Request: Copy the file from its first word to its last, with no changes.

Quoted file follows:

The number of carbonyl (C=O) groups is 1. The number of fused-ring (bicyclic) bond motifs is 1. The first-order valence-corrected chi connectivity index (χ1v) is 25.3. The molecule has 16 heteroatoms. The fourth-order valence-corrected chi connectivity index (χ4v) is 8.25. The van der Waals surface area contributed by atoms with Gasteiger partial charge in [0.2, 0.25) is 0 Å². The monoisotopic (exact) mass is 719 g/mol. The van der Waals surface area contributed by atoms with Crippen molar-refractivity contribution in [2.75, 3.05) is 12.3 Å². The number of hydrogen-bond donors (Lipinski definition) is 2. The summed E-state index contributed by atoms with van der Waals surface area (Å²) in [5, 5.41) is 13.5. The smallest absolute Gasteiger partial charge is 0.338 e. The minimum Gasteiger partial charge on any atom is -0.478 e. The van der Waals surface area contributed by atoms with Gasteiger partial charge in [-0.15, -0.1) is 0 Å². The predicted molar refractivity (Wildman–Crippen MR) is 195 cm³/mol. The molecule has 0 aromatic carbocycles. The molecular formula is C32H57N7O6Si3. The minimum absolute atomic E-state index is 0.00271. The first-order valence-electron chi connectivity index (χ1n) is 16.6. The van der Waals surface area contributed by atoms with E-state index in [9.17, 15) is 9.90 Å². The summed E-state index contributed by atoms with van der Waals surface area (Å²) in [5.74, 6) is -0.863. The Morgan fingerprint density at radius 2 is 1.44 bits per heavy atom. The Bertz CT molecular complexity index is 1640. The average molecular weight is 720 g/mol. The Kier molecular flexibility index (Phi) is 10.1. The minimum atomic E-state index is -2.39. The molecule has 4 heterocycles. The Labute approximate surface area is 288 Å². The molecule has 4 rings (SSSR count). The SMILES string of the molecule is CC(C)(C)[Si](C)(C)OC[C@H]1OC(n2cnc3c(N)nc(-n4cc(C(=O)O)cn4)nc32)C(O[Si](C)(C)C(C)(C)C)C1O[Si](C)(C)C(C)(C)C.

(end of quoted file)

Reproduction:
The number of carbonyl (C=O) groups is 1. The number of fused-ring (bicyclic) bond motifs is 1. The first-order valence-corrected chi connectivity index (χ1v) is 25.3. The molecule has 16 heteroatoms. The fourth-order valence-corrected chi connectivity index (χ4v) is 8.25. The van der Waals surface area contributed by atoms with Gasteiger partial charge in [0.2, 0.25) is 0 Å². The monoisotopic (exact) mass is 719 g/mol. The van der Waals surface area contributed by atoms with Crippen molar-refractivity contribution in [2.75, 3.05) is 12.3 Å². The number of hydrogen-bond donors (Lipinski definition) is 2. The summed E-state index contributed by atoms with van der Waals surface area (Å²) in [5, 5.41) is 13.5. The smallest absolute Gasteiger partial charge is 0.338 e. The minimum Gasteiger partial charge on any atom is -0.478 e. The van der Waals surface area contributed by atoms with Gasteiger partial charge in [-0.15, -0.1) is 0 Å². The predicted molar refractivity (Wildman–Crippen MR) is 195 cm³/mol. The molecule has 0 aromatic carbocycles. The molecular formula is C32H57N7O6Si3. The minimum absolute atomic E-state index is 0.00271. The first-order valence-electron chi connectivity index (χ1n) is 16.6. The van der Waals surface area contributed by atoms with E-state index in [9.17, 15) is 9.90 Å². The summed E-state index contributed by atoms with van der Waals surface area (Å²) in [5.74, 6) is -0.863. The Morgan fingerprint density at radius 2 is 1.44 bits per heavy atom. The Bertz CT molecular complexity index is 1640. The average molecular weight is 720 g/mol. The Kier molecular flexibility index (Phi) is 10.1. The minimum atomic E-state index is -2.39. The molecule has 4 heterocycles. The Labute approximate surface area is 288 Å². The molecule has 4 rings (SSSR count). The SMILES string of the molecule is CC(C)(C)[Si](C)(C)OC[C@H]1OC(n2cnc3c(N)nc(-n4cc(C(=O)O)cn4)nc32)C(O[Si](C)(C)C(C)(C)C)C1O[Si](C)(C)C(C)(C)C.